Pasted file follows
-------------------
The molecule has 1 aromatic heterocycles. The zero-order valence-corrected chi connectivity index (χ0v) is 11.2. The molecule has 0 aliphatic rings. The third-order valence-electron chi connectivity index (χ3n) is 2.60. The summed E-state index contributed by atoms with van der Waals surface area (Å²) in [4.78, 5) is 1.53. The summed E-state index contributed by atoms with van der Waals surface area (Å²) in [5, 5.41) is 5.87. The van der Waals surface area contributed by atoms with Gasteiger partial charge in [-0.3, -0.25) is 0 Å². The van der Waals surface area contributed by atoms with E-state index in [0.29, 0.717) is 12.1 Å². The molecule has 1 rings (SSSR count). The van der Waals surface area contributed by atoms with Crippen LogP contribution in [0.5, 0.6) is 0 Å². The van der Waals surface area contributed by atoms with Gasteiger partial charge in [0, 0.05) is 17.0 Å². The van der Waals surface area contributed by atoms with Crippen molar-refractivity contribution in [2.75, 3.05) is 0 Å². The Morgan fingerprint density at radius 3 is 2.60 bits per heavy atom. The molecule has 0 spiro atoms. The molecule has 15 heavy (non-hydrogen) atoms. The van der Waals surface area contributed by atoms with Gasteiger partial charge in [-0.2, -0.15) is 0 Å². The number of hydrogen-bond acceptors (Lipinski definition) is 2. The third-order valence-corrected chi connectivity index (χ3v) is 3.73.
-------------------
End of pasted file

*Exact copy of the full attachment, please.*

The molecule has 1 aromatic heterocycles. The zero-order valence-corrected chi connectivity index (χ0v) is 11.2. The molecule has 0 aliphatic rings. The third-order valence-electron chi connectivity index (χ3n) is 2.60. The summed E-state index contributed by atoms with van der Waals surface area (Å²) in [4.78, 5) is 1.53. The summed E-state index contributed by atoms with van der Waals surface area (Å²) in [5, 5.41) is 5.87. The van der Waals surface area contributed by atoms with Gasteiger partial charge in [-0.3, -0.25) is 0 Å². The van der Waals surface area contributed by atoms with E-state index in [0.29, 0.717) is 12.1 Å². The molecule has 1 rings (SSSR count). The van der Waals surface area contributed by atoms with Crippen LogP contribution in [0.5, 0.6) is 0 Å². The van der Waals surface area contributed by atoms with Gasteiger partial charge in [0, 0.05) is 17.0 Å². The van der Waals surface area contributed by atoms with Crippen molar-refractivity contribution in [2.75, 3.05) is 0 Å². The Morgan fingerprint density at radius 3 is 2.60 bits per heavy atom. The molecule has 0 spiro atoms. The molecule has 15 heavy (non-hydrogen) atoms. The van der Waals surface area contributed by atoms with Gasteiger partial charge in [-0.2, -0.15) is 0 Å². The number of hydrogen-bond acceptors (Lipinski definition) is 2. The third-order valence-corrected chi connectivity index (χ3v) is 3.73.